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The Korean Breakthrough

The agreement signed between Kim Jung-un and South Korean president Moon Jae-in, which by a stroke of the pen ends the Korean War, is of incalculable significance. Those who are pooh-poohing it or raising cynical questions about Pyongyang’s motives do not understand. It represents among other things a joint effort by the two Koreas to deny an unhinged U.S. president threatening to “annihilate” North Korea any pretext to do so.

CNN talking heads are saying that Trump deserves some credit for the agreement. So isn’t it strange, they say, that he’s not boasting about it in a tweet but focusing on the problems of his personal lawyer?

(Oh, he just did; he must be watching us, the anchors note. early Friday morning.)

What they mean is that his threats last year in response to Pyongyang’s nuclear and ballistic missile tests forced Kim to make concessions (and so represent the good Trump, presidential, responsible, willing to use horrific violence to “defend national security” or “maintain regional stability”) while the bad Trump is the petulant tweeter beset by a gathering array of scandals and legal problems.

The “liberal” media has cheered Trump when he dropped the MOAB on Afghanistan or twice ordered missile strikes on Syria. Now it cheers him as the virtual author of the Korean agreement. Their sense of historical causality is confused.

In the 1990s the Clinton administration engaged in talks with North Korea concerning its nuclear program. Secretary of State Madeleine Albright met Kim Jong-il in Pyongyang; a high-level DPRK delegation visited Washington. An agreement was signed for the North Koreans to shut down their existing reactors and accept light-water reactors to be built and financed by the U.S. and South Korea. Congress resisted the agreement and then the Bush/Cheney administration scuttled it entirely. George W. Bush stupidly included North Korea in an imaginary “Axis of Evil” along with Iraq and Iran. While John Bolton in the State Department openly advocated regime change in Pyongyang, North Korea reacted by expanding its program and leaving the Nonproliferation pact in 2003.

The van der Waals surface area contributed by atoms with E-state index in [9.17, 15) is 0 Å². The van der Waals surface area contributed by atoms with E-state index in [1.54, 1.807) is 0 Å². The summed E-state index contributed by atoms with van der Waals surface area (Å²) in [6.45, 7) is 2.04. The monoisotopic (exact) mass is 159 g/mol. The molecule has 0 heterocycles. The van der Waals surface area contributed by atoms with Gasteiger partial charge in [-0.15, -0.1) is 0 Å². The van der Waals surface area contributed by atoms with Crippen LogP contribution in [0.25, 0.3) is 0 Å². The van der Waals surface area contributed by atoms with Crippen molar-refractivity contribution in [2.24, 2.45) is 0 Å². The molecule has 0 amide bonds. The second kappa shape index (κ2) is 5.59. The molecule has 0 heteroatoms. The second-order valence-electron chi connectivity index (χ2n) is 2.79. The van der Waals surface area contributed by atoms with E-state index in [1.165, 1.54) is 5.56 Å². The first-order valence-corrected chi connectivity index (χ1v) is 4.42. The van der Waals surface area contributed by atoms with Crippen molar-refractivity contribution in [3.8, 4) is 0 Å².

The goal has always been to protect the country from regime change. One can interpret this narrowly (as most pundits do) as the Kim clan’s instinct for self-preservation. But this interpretation ignores the larger issue of the North Korean people’s instinct for self-preservation. About one-fifth of all North Koreans were killed during the 1950-1953 war. The country was leveled. It however recovered, quite remarkably, and enjoyed a higher standard of living in the 1960s and 70s than the south. Natural disasters in the 1990s, following the withdrawal of Soviet aid, produced widespread hardship and hundreds of thousands of deaths from starvation. But the regime proceeded with its nuclear weapons program as its best defense from attack.

The U.S. invasion of Iraq, based on lies, intended to impose regime change in 2003, and the U.S.-led destruction of Libya in 2011, after Gadafy had surrendered his weapons of mass destruction, surely lent the North Korean effort an extra degree of urgency. In 2017 no fewer than 16 missile tests were conducted, each producing western consternation and threats. But the North Koreans calmly proceeded, no doubt thinking that China’s historical role as Korea’s protector and the U.S. indebtedness to China would preclude a U.S. “preemptive attack” on DPRK facilities.